The most effective educational interventions often face significant barriers to widespread implementation because they are highly specific, resource intense, and/or comprehensive. We argue for an alternative approach to improving education: leveraging technology and cognitive science to develop interventions that generalize, scale, and can be easily implemented within any curriculum. In a classroom experiment, we investigated whether three simple, but powerful principles from cognitive science could be combined to improve learning. Although implementation of these principles only required a few small changes to standard practice in a college engineering course, it significantly increased student performance on exams. Our findings highlight the potential for developing inexpensive, yet effective educational interventions that can be implemented worldwide.

In summary, the combination of spaced retrieval practice and required feedback viewing had a powerful effect on student learning of complex engineering material. Of course, the principles from cognitive science could have been applied without the use of technology. However, our belief is that advances in technology and ideas from machine learning have the potential to exponentially increase the effectiveness and impact of these principles. Automation is an important benefit, but technology also can provide a personalized learning experience for a rapidly growing, diverse body of students who have different knowledge and academic backgrounds. Through the use of data mining, algorithms, and experimentation, technology can help us understand how best to implement these principles for individual learners while also producing new discoveries about how people learn. Finally, technology facilitates access. Even if an intervention has a small effect size, it can still have a substantial impact if broadly implemented. For example, aspirin has a small effect on preventing heart attacks and strokes when taken regularly, but its impact is large because it is cheap and widely available. The synergy of cognitive science, machine learning, and technology has the potential to produce inexpensive, but powerful learning tools that generalize, scale, and can be easily implemented worldwide.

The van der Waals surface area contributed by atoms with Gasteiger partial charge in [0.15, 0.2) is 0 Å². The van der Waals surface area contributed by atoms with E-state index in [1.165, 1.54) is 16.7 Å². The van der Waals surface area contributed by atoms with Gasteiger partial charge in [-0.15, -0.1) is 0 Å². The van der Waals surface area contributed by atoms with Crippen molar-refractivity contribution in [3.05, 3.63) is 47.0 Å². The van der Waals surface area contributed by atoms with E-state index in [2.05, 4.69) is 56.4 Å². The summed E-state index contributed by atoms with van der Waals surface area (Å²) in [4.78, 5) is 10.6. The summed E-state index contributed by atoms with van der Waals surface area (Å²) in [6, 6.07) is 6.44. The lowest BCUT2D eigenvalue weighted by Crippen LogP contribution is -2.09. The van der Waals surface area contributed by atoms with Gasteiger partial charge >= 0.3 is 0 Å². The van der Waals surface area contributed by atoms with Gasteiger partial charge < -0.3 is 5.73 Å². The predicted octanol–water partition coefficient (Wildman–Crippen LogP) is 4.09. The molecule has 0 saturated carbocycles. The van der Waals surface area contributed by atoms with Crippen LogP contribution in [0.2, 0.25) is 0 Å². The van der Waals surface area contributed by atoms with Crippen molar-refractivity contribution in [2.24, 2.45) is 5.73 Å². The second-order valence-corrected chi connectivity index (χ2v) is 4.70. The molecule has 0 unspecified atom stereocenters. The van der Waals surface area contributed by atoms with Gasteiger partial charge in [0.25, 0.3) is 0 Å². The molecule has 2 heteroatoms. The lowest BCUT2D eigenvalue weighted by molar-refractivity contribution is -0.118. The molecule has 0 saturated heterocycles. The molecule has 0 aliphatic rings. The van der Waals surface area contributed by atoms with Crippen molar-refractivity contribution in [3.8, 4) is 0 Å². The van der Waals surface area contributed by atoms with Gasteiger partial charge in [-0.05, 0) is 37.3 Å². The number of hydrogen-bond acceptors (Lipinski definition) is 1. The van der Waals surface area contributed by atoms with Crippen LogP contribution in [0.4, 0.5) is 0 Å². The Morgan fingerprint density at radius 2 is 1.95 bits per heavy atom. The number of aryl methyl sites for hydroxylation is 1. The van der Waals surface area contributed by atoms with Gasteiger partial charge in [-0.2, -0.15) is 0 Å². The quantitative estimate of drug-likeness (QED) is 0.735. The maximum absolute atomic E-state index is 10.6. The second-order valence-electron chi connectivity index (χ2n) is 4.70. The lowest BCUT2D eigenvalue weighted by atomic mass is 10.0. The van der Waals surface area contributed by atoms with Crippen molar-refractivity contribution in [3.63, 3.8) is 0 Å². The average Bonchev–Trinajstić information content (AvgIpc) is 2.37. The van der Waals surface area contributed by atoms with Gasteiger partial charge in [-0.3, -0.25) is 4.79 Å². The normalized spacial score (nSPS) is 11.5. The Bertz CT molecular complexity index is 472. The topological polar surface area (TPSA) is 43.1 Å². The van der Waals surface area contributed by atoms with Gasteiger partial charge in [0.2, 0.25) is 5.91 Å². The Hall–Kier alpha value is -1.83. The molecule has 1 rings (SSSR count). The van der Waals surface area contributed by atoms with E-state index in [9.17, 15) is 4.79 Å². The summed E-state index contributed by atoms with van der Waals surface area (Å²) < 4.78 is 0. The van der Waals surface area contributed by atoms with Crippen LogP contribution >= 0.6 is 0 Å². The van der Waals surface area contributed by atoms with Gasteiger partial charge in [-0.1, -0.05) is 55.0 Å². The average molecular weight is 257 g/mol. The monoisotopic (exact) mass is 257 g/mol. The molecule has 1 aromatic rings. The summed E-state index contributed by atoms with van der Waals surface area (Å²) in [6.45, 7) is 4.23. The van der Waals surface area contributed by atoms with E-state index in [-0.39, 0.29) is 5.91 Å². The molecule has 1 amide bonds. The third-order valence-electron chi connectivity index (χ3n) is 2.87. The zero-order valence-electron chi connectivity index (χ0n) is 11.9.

Keywords: Education. Technology. Retrieval practice. Spacing. Feedback. Transfer of learning.